Additionally, the AHA called for further healthcare payment reform, including reducing administrative burden for providers and decreasing hospital costs.
The organization stated that the administration could save billions annually and help providers spend more time on patients rather than paperwork by implementing the following changes:
• Eliminate Stage 3 Meaningful Use program to prevent hospitals from investing in EHR upgrades for the sole purpose of meeting regulatory requirements
• Develop exception safe harbors and waivers under the Anti-kickback stature to protect clinical integration projects and revise the Stark law to protect clinical arrangements that meet the Anti-kickback safe harbor to help providers and hospitals to collaborate to improve care
• Standardize the federal merger review process for the Department of Justice and the Federal Trade Commission to better support beneficial hospital mergers and transformation
• Remove regulations that limit post-acute care access, including the long-term care 25 Percent Rule and the pre-claim review demonstration for home health agencies in select states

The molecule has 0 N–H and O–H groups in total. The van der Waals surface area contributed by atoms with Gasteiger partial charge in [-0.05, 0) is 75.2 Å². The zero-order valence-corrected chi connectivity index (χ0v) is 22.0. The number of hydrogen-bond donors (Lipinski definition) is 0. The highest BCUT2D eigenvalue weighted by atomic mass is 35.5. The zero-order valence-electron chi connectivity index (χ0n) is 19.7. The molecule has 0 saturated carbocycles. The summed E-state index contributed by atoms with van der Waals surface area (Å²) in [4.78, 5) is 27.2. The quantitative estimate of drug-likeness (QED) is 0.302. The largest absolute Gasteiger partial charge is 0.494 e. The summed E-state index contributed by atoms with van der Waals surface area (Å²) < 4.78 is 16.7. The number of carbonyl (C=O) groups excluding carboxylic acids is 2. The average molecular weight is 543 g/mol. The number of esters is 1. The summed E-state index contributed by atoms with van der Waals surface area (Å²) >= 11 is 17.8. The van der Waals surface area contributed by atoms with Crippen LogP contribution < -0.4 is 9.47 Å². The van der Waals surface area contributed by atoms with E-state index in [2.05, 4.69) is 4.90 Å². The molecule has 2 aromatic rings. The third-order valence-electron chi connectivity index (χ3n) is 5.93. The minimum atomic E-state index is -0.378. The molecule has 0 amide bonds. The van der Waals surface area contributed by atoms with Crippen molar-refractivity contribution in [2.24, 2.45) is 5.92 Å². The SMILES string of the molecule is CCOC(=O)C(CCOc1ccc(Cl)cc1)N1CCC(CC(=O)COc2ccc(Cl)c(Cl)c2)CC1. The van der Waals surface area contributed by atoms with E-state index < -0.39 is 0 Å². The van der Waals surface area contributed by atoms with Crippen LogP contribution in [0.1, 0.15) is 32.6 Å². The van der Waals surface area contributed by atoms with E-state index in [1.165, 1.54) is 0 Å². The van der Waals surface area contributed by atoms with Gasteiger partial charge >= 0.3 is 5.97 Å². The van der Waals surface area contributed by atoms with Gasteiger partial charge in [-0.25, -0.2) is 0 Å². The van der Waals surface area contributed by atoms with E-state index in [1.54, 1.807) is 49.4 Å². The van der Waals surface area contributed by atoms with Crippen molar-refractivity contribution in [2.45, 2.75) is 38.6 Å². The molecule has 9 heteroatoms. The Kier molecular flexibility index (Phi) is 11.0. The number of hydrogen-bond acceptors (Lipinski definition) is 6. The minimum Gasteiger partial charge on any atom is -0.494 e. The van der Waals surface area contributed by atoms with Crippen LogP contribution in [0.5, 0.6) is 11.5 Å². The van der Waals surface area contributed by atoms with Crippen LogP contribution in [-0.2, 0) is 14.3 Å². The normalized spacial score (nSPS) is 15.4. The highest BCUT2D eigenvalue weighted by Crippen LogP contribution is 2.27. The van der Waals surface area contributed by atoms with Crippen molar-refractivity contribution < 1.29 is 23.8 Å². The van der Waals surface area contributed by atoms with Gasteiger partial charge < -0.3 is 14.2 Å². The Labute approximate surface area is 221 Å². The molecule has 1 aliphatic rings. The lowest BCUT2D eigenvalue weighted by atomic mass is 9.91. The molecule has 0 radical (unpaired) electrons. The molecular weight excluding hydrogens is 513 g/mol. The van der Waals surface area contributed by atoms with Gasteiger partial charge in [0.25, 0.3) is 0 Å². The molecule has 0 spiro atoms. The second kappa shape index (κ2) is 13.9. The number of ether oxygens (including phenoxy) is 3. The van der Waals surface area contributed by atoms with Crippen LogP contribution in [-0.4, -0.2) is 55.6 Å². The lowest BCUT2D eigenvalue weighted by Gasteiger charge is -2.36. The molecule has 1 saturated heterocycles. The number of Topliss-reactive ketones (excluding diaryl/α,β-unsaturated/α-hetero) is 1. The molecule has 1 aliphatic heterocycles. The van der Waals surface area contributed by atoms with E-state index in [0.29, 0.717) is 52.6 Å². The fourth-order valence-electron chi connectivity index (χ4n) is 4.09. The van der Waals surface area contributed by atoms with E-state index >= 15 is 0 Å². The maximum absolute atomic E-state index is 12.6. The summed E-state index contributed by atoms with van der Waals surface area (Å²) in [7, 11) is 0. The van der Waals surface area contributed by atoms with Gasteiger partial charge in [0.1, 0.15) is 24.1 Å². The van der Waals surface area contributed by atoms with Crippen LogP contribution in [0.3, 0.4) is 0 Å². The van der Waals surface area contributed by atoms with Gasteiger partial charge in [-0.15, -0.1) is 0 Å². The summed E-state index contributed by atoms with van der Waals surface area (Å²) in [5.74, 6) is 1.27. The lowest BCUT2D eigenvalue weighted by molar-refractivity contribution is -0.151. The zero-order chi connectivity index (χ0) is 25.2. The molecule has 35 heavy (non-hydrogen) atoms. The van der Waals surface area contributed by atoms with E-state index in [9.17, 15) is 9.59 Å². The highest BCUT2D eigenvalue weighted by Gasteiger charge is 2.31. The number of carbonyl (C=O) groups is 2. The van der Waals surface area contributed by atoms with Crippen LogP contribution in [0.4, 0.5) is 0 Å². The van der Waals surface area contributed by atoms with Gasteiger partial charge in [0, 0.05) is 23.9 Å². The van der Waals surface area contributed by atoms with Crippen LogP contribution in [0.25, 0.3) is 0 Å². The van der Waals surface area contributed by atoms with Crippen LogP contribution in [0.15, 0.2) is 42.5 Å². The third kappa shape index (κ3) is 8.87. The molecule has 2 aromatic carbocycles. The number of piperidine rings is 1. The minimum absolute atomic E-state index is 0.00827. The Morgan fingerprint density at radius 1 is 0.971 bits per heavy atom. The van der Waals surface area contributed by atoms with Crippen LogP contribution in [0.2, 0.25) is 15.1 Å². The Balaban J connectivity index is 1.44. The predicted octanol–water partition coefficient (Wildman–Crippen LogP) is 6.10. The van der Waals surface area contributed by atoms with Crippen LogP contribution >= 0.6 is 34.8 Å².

• Modify Recovery Audit Contractor contracts to include a financial penalty for high rates of incorrect claim denials that create unnecessary appeals
The AHA also recommended that the Trump administration focus on lowering hospital costs by decreasing prescription drug rates.
The organization urged the administration to “adopt a comprehensive set of solutions to address escalating drug prices, including providing support for the introduction of generic alternatives, discouraging anti-competitive tactics such as ‘pay-for-delay’ and ‘evergreening,’ improving access through drug reimportation, providing mandatory rebates and placing requirements around direct-to-consumer advertising.”
The upcoming administration should also support the 340B Drug Pricing Program, which allows eligible hospitals to lower prescription drug rates for expensive outpatient medications, the AHA continued.
In October, the AHA found that hospitals saw a 23 percent increase in inpatient prescription drug spending from 2013 to 2015. The increased spending has been more pressure on hospital revenue cycles, the report stated.
Other ways to lower hospital costs, according to the AHA, included challenging health insurance mergers, exploring policies to control medical liability, and Medicare reforms, such as adequate payment, protecting individuals from financial burden, combining Medicare Parts A and B, and raising the Medicare eligibility age.
“As your Administration and Congress look to address the healthcare needs of Americans, we look forward to working with you on solutions that will ensure the adoption of sound public policies that result in more affordable, accessible, high-quality care,” the letter concluded. “Given that healthcare represents a significant portion of the economy and essential public services, we urge you not to make any abrupt changes that could lead to significant instability for patients, providers, insurers and others.”